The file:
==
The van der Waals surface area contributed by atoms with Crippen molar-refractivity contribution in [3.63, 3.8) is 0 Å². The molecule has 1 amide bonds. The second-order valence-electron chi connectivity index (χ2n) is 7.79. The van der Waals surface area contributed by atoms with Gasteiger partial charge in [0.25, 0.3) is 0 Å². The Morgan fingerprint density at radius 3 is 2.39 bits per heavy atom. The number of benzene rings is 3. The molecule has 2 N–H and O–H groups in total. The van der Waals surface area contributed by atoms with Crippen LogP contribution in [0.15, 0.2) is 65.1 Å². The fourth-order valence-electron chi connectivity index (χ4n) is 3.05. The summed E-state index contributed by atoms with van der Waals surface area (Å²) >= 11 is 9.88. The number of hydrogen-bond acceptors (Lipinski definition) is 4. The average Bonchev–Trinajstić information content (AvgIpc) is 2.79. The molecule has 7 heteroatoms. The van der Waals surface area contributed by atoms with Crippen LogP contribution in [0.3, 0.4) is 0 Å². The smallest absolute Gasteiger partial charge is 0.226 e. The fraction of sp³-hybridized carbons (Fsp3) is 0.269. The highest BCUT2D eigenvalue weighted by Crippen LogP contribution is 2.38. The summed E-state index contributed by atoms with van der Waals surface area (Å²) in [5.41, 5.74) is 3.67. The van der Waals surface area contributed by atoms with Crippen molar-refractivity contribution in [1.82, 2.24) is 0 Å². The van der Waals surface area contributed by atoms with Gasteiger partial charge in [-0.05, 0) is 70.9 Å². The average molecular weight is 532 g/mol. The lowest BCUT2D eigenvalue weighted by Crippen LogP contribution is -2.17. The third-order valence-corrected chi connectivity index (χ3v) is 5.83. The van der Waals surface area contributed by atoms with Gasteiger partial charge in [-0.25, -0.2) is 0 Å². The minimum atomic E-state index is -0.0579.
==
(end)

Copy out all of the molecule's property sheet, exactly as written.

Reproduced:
The van der Waals surface area contributed by atoms with Crippen molar-refractivity contribution in [3.63, 3.8) is 0 Å². The molecule has 1 amide bonds. The second-order valence-electron chi connectivity index (χ2n) is 7.79. The van der Waals surface area contributed by atoms with Gasteiger partial charge in [0.25, 0.3) is 0 Å². The Morgan fingerprint density at radius 3 is 2.39 bits per heavy atom. The number of benzene rings is 3. The molecule has 2 N–H and O–H groups in total. The van der Waals surface area contributed by atoms with Crippen LogP contribution in [0.15, 0.2) is 65.1 Å². The fourth-order valence-electron chi connectivity index (χ4n) is 3.05. The summed E-state index contributed by atoms with van der Waals surface area (Å²) >= 11 is 9.88. The number of hydrogen-bond acceptors (Lipinski definition) is 4. The average Bonchev–Trinajstić information content (AvgIpc) is 2.79. The molecule has 7 heteroatoms. The van der Waals surface area contributed by atoms with Crippen LogP contribution in [0.3, 0.4) is 0 Å². The smallest absolute Gasteiger partial charge is 0.226 e. The fraction of sp³-hybridized carbons (Fsp3) is 0.269. The highest BCUT2D eigenvalue weighted by Crippen LogP contribution is 2.38. The summed E-state index contributed by atoms with van der Waals surface area (Å²) in [5.41, 5.74) is 3.67. The van der Waals surface area contributed by atoms with Crippen molar-refractivity contribution in [1.82, 2.24) is 0 Å². The van der Waals surface area contributed by atoms with Gasteiger partial charge in [-0.05, 0) is 70.9 Å². The average molecular weight is 532 g/mol. The lowest BCUT2D eigenvalue weighted by Crippen LogP contribution is -2.17. The third-order valence-corrected chi connectivity index (χ3v) is 5.83. The van der Waals surface area contributed by atoms with Gasteiger partial charge in [-0.25, -0.2) is 0 Å². The minimum atomic E-state index is -0.0579.